Members of the movement make a simple pledge: to try to create more happiness in the world around them. We provide ideas and resources to enable people to take action at home, at work or in their community. Many of our members form local groups to take action together.
Here´s their introductory video on YouTube:
There´s a similar, albeit smaller, movement here in Germany: HeartLeaders. The focus is on bringing Positive Psychology to organizations and workplaces, sharing great advice and tools, e.g., for employee recognition and appreciation.
Even though the idea of compassion lies at the heart of virtually each and every religious and spiritual movement (with Buddhism and the Dalai Lama problably being the frontrunner), psychological science has ignored this important feature of our human nature for quite a long time, describing it as a subtype of other, more primary emotions. Starting with research on meditation, such as carried out by pioneers such as Jon Kabat-Zinn, the topic has slowly but surely entered the “regular” academic discourse. Nowadays, the science of compassion is a full-blown discipline, being researched, e.g., at Stanford´s Center for Compassion and Altruism Research and Education (CCARE) or Berkeley´s Greater Good Science Center (GGSC).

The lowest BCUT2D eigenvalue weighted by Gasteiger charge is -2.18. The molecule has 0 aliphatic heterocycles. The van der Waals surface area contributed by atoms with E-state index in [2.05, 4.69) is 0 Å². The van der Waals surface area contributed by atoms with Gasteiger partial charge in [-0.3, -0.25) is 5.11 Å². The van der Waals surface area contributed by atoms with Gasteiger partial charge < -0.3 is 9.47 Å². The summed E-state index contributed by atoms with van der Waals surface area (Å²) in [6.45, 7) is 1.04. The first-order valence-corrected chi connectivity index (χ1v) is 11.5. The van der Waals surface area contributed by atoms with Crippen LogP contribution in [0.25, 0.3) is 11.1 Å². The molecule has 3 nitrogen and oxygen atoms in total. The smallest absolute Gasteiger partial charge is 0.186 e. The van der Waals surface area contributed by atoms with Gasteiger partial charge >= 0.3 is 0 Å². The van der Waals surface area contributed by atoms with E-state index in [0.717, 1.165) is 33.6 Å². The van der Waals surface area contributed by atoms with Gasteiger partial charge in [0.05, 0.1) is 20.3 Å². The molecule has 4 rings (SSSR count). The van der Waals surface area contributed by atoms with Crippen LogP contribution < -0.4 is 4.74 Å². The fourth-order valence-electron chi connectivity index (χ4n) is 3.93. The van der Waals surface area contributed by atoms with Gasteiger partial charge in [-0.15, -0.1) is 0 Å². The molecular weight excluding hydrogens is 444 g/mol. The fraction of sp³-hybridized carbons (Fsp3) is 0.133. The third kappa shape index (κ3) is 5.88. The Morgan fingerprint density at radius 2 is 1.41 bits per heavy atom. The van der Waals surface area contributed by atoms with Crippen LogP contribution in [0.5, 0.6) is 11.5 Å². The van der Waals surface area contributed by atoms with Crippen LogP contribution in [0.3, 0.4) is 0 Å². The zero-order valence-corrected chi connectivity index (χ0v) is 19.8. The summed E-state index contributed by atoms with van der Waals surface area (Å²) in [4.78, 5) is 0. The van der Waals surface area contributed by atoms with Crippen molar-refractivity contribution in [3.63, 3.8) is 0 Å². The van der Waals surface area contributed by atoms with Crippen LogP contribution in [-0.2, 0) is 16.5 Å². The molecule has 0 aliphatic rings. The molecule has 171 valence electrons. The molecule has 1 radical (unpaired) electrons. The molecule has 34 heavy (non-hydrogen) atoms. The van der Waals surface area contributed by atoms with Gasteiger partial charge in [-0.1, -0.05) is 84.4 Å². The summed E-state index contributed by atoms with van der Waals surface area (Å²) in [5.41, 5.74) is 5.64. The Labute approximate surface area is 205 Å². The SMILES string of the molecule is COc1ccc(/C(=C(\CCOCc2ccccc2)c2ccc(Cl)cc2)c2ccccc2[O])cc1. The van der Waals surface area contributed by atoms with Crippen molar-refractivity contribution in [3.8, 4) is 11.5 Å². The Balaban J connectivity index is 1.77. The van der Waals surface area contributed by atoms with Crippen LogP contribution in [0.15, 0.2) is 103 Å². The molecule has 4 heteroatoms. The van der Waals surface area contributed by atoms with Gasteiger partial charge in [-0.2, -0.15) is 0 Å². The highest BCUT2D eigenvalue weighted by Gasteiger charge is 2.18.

In 2010, researchers Jennifer L. Goetz, Dacher Keltner, and Emiliana Simon-Thomas authored a review article that sought to make a case for the idea that compassion is a truly distinctive feature on the continuum of human behavior and emotion. Here´s what they have to say in their conclusion:
Our review reveals compassion to arise out of distinct appraisal processes, to have distinct display behaviors, distinct experiences, and an approach-related physiological response. The state like experience of compassion, and the trait like tendency to feel compassion, fall under the purview of three evolutionary arguments: that compassion evolved as part of a caregiving response to vulnerable offspring, that compassionate individuals were preferred in mate selection processes, and that compassion emerged as a desirable trait in cooperative relations between non-kin.
If you want to hear the full story, please read the aforementioned article. You may also want to watch this TEDx talk by Dacher Keltner (who´s the director of the aforementioned GGSC). Enjoy!